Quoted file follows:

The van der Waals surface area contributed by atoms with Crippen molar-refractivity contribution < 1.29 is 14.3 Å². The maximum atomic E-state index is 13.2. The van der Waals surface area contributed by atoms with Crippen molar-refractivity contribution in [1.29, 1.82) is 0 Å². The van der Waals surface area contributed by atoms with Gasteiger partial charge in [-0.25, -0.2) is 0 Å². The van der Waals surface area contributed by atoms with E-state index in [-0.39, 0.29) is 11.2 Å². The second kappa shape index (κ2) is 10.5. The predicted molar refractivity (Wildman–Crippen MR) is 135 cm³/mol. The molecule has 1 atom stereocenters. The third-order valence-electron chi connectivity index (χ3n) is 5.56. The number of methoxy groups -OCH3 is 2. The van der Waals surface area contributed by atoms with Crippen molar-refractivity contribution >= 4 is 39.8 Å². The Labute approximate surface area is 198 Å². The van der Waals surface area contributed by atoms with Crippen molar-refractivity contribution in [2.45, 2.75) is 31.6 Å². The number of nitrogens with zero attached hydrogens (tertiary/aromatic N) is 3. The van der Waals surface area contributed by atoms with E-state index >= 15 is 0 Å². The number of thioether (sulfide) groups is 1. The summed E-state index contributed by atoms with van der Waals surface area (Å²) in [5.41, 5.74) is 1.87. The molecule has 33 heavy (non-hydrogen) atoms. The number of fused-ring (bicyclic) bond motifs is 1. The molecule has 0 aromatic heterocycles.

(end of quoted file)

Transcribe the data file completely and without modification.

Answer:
The van der Waals surface area contributed by atoms with Crippen molar-refractivity contribution < 1.29 is 14.3 Å². The maximum atomic E-state index is 13.2. The van der Waals surface area contributed by atoms with Crippen molar-refractivity contribution in [1.29, 1.82) is 0 Å². The van der Waals surface area contributed by atoms with Gasteiger partial charge in [-0.25, -0.2) is 0 Å². The van der Waals surface area contributed by atoms with E-state index in [-0.39, 0.29) is 11.2 Å². The second kappa shape index (κ2) is 10.5. The predicted molar refractivity (Wildman–Crippen MR) is 135 cm³/mol. The molecule has 1 atom stereocenters. The third-order valence-electron chi connectivity index (χ3n) is 5.56. The number of methoxy groups -OCH3 is 2. The van der Waals surface area contributed by atoms with Crippen molar-refractivity contribution >= 4 is 39.8 Å². The Labute approximate surface area is 198 Å². The van der Waals surface area contributed by atoms with Crippen molar-refractivity contribution in [2.45, 2.75) is 31.6 Å². The number of nitrogens with zero attached hydrogens (tertiary/aromatic N) is 3. The van der Waals surface area contributed by atoms with E-state index >= 15 is 0 Å². The number of thioether (sulfide) groups is 1. The summed E-state index contributed by atoms with van der Waals surface area (Å²) in [5.41, 5.74) is 1.87. The molecule has 33 heavy (non-hydrogen) atoms. The number of fused-ring (bicyclic) bond motifs is 1. The molecule has 0 aromatic heterocycles.